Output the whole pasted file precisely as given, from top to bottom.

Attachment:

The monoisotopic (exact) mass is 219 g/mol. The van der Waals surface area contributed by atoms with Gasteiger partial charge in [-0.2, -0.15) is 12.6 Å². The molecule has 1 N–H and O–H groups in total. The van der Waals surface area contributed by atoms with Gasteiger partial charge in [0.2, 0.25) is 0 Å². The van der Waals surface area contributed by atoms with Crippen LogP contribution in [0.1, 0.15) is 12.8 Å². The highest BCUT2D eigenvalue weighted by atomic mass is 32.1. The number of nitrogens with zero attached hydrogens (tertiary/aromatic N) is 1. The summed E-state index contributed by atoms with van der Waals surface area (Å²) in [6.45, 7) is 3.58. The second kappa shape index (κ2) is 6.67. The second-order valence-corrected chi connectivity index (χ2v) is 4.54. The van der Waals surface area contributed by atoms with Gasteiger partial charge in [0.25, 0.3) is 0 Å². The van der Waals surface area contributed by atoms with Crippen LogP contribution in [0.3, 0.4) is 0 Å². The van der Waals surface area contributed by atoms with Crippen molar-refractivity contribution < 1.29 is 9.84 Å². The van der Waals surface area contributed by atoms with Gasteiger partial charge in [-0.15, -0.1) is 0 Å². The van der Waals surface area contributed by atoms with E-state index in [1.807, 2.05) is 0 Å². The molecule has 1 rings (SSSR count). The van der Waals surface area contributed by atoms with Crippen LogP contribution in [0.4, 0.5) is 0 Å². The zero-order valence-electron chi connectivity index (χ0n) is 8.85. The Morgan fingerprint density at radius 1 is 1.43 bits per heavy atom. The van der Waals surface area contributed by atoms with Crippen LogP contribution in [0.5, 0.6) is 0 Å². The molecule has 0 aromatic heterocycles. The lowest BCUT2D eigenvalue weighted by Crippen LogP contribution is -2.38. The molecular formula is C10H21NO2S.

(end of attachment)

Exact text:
The monoisotopic (exact) mass is 219 g/mol. The van der Waals surface area contributed by atoms with Gasteiger partial charge in [-0.2, -0.15) is 12.6 Å². The molecule has 1 N–H and O–H groups in total. The van der Waals surface area contributed by atoms with Gasteiger partial charge in [0.2, 0.25) is 0 Å². The van der Waals surface area contributed by atoms with Crippen LogP contribution in [0.1, 0.15) is 12.8 Å². The highest BCUT2D eigenvalue weighted by atomic mass is 32.1. The number of nitrogens with zero attached hydrogens (tertiary/aromatic N) is 1. The summed E-state index contributed by atoms with van der Waals surface area (Å²) in [6.45, 7) is 3.58. The second kappa shape index (κ2) is 6.67. The second-order valence-corrected chi connectivity index (χ2v) is 4.54. The van der Waals surface area contributed by atoms with Gasteiger partial charge in [0.25, 0.3) is 0 Å². The van der Waals surface area contributed by atoms with Crippen LogP contribution in [0.3, 0.4) is 0 Å². The van der Waals surface area contributed by atoms with Crippen molar-refractivity contribution < 1.29 is 9.84 Å². The van der Waals surface area contributed by atoms with Gasteiger partial charge in [-0.15, -0.1) is 0 Å². The van der Waals surface area contributed by atoms with E-state index in [1.807, 2.05) is 0 Å². The molecule has 1 rings (SSSR count). The van der Waals surface area contributed by atoms with Crippen LogP contribution in [0.4, 0.5) is 0 Å². The zero-order valence-electron chi connectivity index (χ0n) is 8.85. The Morgan fingerprint density at radius 1 is 1.43 bits per heavy atom. The van der Waals surface area contributed by atoms with Crippen LogP contribution in [0.5, 0.6) is 0 Å². The molecule has 0 aromatic heterocycles. The lowest BCUT2D eigenvalue weighted by Crippen LogP contribution is -2.38. The molecular formula is C10H21NO2S.